The King of the Netherlands has been a KLM pilot for 21 years

NATASCHA LIBBERT HANDOUT HANDOUT EDITORIAL USE ONLY/NO SALES/NO ARCHIVES

A handout photo made available on 17 May 2017 by Dutch airline KLM shows King Willem-Alexander of The Netherlands looking out a cockpit window of a KLM Cityhopper at Schipol Airport, Amsterdam, Netherlands, 16 May 2017. The Dutch king has been flying passengers anonimously with Cityhopper's Fokker crafts as a co-pilot next to pilot Maarten Putman for years. As KLM will discontinue Fokker Cityhoppers, the king will retrain to fly Boeing 737 aircrafts in the future.

This is your King… captain  speaking


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In an interview published by the Dutch De Telegraaf daily on Wednesday, King Willem-Alexander of the Netherlands said he is a regular “guest pilot,” or co-pilot, on KLM’s fleet of Fokker 70 planes.

King Willem has piloted the Fokker for 21 years, first for Martinair and then for KLM. His passengers did not know, most of the time.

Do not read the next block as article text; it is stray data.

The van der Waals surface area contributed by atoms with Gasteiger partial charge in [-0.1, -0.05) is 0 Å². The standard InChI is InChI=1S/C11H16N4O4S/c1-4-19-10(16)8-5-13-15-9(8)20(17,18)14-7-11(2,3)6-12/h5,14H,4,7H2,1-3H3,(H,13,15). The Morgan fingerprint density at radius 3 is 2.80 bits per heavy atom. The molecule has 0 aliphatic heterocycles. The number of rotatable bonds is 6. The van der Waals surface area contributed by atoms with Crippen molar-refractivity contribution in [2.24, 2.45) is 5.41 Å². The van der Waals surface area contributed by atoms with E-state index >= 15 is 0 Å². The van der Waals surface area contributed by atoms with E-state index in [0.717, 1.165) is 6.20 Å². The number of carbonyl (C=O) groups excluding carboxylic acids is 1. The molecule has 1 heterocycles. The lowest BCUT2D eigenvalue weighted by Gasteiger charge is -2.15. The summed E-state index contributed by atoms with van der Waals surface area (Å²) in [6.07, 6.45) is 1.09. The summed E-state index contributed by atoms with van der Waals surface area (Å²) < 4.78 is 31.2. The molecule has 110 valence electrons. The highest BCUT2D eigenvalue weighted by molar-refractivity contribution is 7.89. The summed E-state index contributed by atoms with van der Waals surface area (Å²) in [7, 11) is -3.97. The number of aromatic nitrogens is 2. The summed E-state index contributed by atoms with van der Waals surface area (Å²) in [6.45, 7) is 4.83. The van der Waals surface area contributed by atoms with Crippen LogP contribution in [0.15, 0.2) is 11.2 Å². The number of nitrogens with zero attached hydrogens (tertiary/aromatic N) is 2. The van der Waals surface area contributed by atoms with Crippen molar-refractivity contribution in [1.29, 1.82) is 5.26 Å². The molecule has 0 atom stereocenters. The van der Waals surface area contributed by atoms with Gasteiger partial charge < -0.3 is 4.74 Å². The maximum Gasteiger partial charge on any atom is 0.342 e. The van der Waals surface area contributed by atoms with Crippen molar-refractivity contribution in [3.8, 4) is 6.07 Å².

He will not retrain to fly Boeing 737 as the Fokker fleet is being retired. For the King flying is a hobby, in which he sees the opportunity to “disengage and concentrate on something else.”

The King has kept a low profile in flights, for security reasons, especially since the 9/11 attacks and, although as a co-pilot he does make announcements, “most people don’t listen.”

The Dutch king is not the only Royal pilot.

Since 2014, the Duke of Cambridge, Prince William, has piloted an air ambulance helicopter for years, a job the Palace announced in January he would have to quit as he was moving to London, from Norfolk. As a result, the Duke and successor to the throne will not be renewing his contract with the East Anglian Air Ambulance that lapses in the summer.

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